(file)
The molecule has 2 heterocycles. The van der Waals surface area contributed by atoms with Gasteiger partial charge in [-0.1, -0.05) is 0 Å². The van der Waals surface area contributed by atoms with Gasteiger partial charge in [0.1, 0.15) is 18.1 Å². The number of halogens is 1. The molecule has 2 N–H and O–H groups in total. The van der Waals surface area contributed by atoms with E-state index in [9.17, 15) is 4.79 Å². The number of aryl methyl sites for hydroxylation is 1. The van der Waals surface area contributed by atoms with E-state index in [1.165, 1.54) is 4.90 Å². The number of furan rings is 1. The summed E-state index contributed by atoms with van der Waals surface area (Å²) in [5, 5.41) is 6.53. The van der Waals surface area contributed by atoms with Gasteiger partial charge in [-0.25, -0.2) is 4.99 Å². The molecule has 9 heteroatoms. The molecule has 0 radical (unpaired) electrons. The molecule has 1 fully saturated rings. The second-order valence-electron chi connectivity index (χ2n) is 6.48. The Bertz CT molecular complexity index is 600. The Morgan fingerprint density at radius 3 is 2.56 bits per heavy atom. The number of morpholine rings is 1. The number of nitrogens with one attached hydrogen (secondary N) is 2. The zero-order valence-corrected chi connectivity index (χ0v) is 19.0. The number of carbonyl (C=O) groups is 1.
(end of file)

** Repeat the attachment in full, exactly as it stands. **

The molecule has 2 heterocycles. The van der Waals surface area contributed by atoms with Gasteiger partial charge in [-0.1, -0.05) is 0 Å². The van der Waals surface area contributed by atoms with Gasteiger partial charge in [0.1, 0.15) is 18.1 Å². The number of halogens is 1. The molecule has 2 N–H and O–H groups in total. The van der Waals surface area contributed by atoms with E-state index in [9.17, 15) is 4.79 Å². The number of aryl methyl sites for hydroxylation is 1. The van der Waals surface area contributed by atoms with E-state index in [1.165, 1.54) is 4.90 Å². The number of furan rings is 1. The summed E-state index contributed by atoms with van der Waals surface area (Å²) in [5, 5.41) is 6.53. The van der Waals surface area contributed by atoms with Gasteiger partial charge in [-0.25, -0.2) is 4.99 Å². The molecule has 9 heteroatoms. The molecule has 0 radical (unpaired) electrons. The molecule has 1 fully saturated rings. The second-order valence-electron chi connectivity index (χ2n) is 6.48. The Bertz CT molecular complexity index is 600. The Morgan fingerprint density at radius 3 is 2.56 bits per heavy atom. The number of morpholine rings is 1. The number of nitrogens with one attached hydrogen (secondary N) is 2. The zero-order valence-corrected chi connectivity index (χ0v) is 19.0. The number of carbonyl (C=O) groups is 1.